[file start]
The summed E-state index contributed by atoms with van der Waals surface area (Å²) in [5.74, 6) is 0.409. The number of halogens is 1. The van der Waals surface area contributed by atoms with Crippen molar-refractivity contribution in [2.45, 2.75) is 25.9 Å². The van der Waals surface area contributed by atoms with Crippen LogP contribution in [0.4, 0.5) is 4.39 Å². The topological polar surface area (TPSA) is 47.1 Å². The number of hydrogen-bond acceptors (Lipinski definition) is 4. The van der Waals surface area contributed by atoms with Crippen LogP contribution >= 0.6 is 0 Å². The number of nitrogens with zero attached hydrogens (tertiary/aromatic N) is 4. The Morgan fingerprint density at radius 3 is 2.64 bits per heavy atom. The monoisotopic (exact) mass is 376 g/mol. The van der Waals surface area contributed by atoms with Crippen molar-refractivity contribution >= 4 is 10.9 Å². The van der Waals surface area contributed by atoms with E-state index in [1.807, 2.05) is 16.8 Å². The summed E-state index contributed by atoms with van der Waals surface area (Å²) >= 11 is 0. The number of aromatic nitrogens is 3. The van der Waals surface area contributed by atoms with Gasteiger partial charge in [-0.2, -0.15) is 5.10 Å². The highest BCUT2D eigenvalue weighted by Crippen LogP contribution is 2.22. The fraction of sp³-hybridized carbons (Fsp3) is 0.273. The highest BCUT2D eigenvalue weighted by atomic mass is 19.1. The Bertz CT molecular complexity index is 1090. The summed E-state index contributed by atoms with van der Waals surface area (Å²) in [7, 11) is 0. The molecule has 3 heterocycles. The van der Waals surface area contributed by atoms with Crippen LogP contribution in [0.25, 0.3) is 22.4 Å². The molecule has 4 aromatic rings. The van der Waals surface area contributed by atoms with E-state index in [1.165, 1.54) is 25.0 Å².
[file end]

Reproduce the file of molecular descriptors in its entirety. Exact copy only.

The summed E-state index contributed by atoms with van der Waals surface area (Å²) in [5.74, 6) is 0.409. The number of halogens is 1. The van der Waals surface area contributed by atoms with Crippen molar-refractivity contribution in [2.45, 2.75) is 25.9 Å². The van der Waals surface area contributed by atoms with Crippen LogP contribution in [0.4, 0.5) is 4.39 Å². The topological polar surface area (TPSA) is 47.1 Å². The number of hydrogen-bond acceptors (Lipinski definition) is 4. The van der Waals surface area contributed by atoms with Crippen LogP contribution >= 0.6 is 0 Å². The number of nitrogens with zero attached hydrogens (tertiary/aromatic N) is 4. The Morgan fingerprint density at radius 3 is 2.64 bits per heavy atom. The monoisotopic (exact) mass is 376 g/mol. The van der Waals surface area contributed by atoms with Crippen molar-refractivity contribution >= 4 is 10.9 Å². The van der Waals surface area contributed by atoms with E-state index in [1.807, 2.05) is 16.8 Å². The summed E-state index contributed by atoms with van der Waals surface area (Å²) >= 11 is 0. The number of aromatic nitrogens is 3. The van der Waals surface area contributed by atoms with Gasteiger partial charge in [-0.2, -0.15) is 5.10 Å². The highest BCUT2D eigenvalue weighted by Crippen LogP contribution is 2.22. The fraction of sp³-hybridized carbons (Fsp3) is 0.273. The highest BCUT2D eigenvalue weighted by atomic mass is 19.1. The Bertz CT molecular complexity index is 1090. The summed E-state index contributed by atoms with van der Waals surface area (Å²) in [7, 11) is 0. The molecule has 3 heterocycles. The van der Waals surface area contributed by atoms with Crippen LogP contribution in [0.25, 0.3) is 22.4 Å². The molecule has 4 aromatic rings. The van der Waals surface area contributed by atoms with E-state index in [1.165, 1.54) is 25.0 Å².